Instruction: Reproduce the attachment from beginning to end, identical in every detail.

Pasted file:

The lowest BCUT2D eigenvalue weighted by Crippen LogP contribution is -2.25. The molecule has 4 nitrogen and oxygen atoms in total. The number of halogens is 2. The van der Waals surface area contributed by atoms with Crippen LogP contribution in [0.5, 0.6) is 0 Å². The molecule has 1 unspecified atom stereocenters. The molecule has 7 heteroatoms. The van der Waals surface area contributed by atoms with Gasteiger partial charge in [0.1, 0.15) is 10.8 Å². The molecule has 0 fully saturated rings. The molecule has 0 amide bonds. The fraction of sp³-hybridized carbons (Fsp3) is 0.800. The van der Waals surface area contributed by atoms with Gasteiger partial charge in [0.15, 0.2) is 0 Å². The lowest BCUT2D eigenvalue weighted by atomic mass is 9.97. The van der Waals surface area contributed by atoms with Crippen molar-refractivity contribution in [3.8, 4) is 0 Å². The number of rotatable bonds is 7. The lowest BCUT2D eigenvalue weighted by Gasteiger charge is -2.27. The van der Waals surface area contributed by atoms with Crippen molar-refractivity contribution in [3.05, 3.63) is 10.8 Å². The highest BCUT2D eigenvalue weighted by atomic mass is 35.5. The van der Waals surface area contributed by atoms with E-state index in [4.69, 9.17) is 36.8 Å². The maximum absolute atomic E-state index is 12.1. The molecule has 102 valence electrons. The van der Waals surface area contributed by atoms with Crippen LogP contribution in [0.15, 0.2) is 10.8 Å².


The lowest BCUT2D eigenvalue weighted by Crippen LogP contribution is -2.25. The molecule has 4 nitrogen and oxygen atoms in total. The number of halogens is 2. The van der Waals surface area contributed by atoms with Crippen LogP contribution in [0.5, 0.6) is 0 Å². The molecule has 1 unspecified atom stereocenters. The molecule has 7 heteroatoms. The van der Waals surface area contributed by atoms with Gasteiger partial charge in [0.1, 0.15) is 10.8 Å². The molecule has 0 fully saturated rings. The molecule has 0 amide bonds. The fraction of sp³-hybridized carbons (Fsp3) is 0.800. The van der Waals surface area contributed by atoms with Gasteiger partial charge in [0.15, 0.2) is 0 Å². The lowest BCUT2D eigenvalue weighted by atomic mass is 9.97. The van der Waals surface area contributed by atoms with Crippen molar-refractivity contribution in [3.8, 4) is 0 Å². The number of rotatable bonds is 7. The lowest BCUT2D eigenvalue weighted by Gasteiger charge is -2.27. The van der Waals surface area contributed by atoms with Crippen molar-refractivity contribution in [3.05, 3.63) is 10.8 Å². The highest BCUT2D eigenvalue weighted by atomic mass is 35.5. The van der Waals surface area contributed by atoms with E-state index in [4.69, 9.17) is 36.8 Å². The maximum absolute atomic E-state index is 12.1. The molecule has 102 valence electrons. The van der Waals surface area contributed by atoms with Crippen LogP contribution in [0.15, 0.2) is 10.8 Å².